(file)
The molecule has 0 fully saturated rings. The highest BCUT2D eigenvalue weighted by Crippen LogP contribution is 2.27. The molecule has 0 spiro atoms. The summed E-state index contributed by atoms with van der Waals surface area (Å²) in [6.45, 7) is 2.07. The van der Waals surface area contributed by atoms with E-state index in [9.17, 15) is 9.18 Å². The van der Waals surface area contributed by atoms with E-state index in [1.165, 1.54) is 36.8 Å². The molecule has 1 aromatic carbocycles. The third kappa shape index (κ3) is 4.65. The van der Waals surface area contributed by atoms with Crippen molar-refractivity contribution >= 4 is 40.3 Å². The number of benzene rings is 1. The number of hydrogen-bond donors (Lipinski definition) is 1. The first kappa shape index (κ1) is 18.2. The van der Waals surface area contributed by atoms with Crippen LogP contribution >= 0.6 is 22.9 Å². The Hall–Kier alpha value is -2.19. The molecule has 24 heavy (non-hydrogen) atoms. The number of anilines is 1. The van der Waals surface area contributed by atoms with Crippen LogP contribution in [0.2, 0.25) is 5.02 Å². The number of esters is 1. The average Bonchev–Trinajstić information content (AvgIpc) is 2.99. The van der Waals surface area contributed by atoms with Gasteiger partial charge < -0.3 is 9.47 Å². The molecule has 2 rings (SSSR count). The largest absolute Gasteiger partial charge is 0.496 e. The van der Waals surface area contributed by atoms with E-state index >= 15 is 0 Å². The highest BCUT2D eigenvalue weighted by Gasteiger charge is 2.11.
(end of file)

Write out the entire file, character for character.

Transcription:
The molecule has 0 fully saturated rings. The highest BCUT2D eigenvalue weighted by Crippen LogP contribution is 2.27. The molecule has 0 spiro atoms. The summed E-state index contributed by atoms with van der Waals surface area (Å²) in [6.45, 7) is 2.07. The van der Waals surface area contributed by atoms with E-state index in [9.17, 15) is 9.18 Å². The van der Waals surface area contributed by atoms with E-state index in [1.165, 1.54) is 36.8 Å². The molecule has 1 aromatic carbocycles. The third kappa shape index (κ3) is 4.65. The van der Waals surface area contributed by atoms with Crippen molar-refractivity contribution >= 4 is 40.3 Å². The number of benzene rings is 1. The number of hydrogen-bond donors (Lipinski definition) is 1. The first kappa shape index (κ1) is 18.2. The van der Waals surface area contributed by atoms with Crippen LogP contribution >= 0.6 is 22.9 Å². The Hall–Kier alpha value is -2.19. The molecule has 24 heavy (non-hydrogen) atoms. The number of anilines is 1. The van der Waals surface area contributed by atoms with Crippen LogP contribution in [0.2, 0.25) is 5.02 Å². The number of esters is 1. The average Bonchev–Trinajstić information content (AvgIpc) is 2.99. The van der Waals surface area contributed by atoms with Gasteiger partial charge < -0.3 is 9.47 Å². The molecule has 2 rings (SSSR count). The largest absolute Gasteiger partial charge is 0.496 e. The van der Waals surface area contributed by atoms with E-state index >= 15 is 0 Å². The highest BCUT2D eigenvalue weighted by Gasteiger charge is 2.11.